This road runner, hidden in plain sight, is more experienced in covert operations than . . . many people.
Leon Panetta is the President-elect's choice as CIA director. The choice is controversial. Panetta comes to the job with little intelligence experience at a time when the position demands a savvy, smart, dynamic leader who can clean-up the mess left by the Bush Administration, design and implement new strategies for the future, gain the trust of diverse groups, and do this all while keeping America safe. For such an important and demanding position, Mr. Panetta seems, to put it mildly, a weak choice.
Not only is this a disappointing choice as a substantive matter, but procedurally the Obama team made another mistake by deciding to not consult the Democratic Chair of the Senate Intelligence Committee about the appointment. Frankly, this was bush league play from people who typically operate at the highest professional levels. Now it will be interesting to watch how this confirmation process plays out.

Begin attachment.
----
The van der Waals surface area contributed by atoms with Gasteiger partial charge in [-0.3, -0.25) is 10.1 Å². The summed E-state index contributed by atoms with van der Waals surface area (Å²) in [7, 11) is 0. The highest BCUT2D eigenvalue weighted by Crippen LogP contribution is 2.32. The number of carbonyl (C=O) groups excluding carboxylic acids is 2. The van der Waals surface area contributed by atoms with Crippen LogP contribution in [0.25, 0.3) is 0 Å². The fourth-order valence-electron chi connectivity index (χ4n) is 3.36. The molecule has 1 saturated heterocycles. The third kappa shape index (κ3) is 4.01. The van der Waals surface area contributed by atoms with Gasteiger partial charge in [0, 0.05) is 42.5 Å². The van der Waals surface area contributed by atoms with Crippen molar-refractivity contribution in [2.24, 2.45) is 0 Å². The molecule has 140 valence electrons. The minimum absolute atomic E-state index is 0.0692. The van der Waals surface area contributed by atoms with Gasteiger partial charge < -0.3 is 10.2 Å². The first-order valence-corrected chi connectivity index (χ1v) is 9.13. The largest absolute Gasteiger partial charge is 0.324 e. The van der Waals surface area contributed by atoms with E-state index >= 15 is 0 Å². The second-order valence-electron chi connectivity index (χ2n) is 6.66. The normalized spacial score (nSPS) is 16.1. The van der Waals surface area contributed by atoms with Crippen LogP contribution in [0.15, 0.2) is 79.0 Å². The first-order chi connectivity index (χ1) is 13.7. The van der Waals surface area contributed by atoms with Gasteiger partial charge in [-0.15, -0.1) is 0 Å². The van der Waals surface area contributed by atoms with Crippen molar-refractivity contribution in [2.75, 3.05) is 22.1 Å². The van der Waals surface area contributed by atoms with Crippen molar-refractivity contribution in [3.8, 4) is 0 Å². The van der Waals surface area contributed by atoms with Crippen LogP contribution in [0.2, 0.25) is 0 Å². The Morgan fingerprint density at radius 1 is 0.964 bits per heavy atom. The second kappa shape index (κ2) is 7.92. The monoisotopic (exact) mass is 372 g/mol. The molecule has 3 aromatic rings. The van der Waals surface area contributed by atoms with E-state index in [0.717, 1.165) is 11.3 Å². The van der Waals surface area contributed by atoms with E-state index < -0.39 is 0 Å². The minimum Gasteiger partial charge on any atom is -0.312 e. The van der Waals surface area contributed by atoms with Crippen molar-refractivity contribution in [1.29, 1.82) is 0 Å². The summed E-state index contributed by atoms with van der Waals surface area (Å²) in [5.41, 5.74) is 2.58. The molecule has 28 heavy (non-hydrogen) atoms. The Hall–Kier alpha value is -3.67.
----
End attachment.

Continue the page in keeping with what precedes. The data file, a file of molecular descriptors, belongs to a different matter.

In the confirmation proceedings Mr. Panetta, 70, will certainly be asked about his lack of intelligence experience. As one expert said yesterday in the New York Times, “This is intelligence, not tax or transportation policy. You can’t hit the ground running by reading briefing books and asking smart questions.”
In the same story, a Panetta supporter suggested Panetta could cure his lack of experience by surrounding himself with good people. This line of thinking is very disturbing because it is the exact thing that people said when George W. Bush was sworn into office as President in 2001. And we've seen how that worked out, haven't we.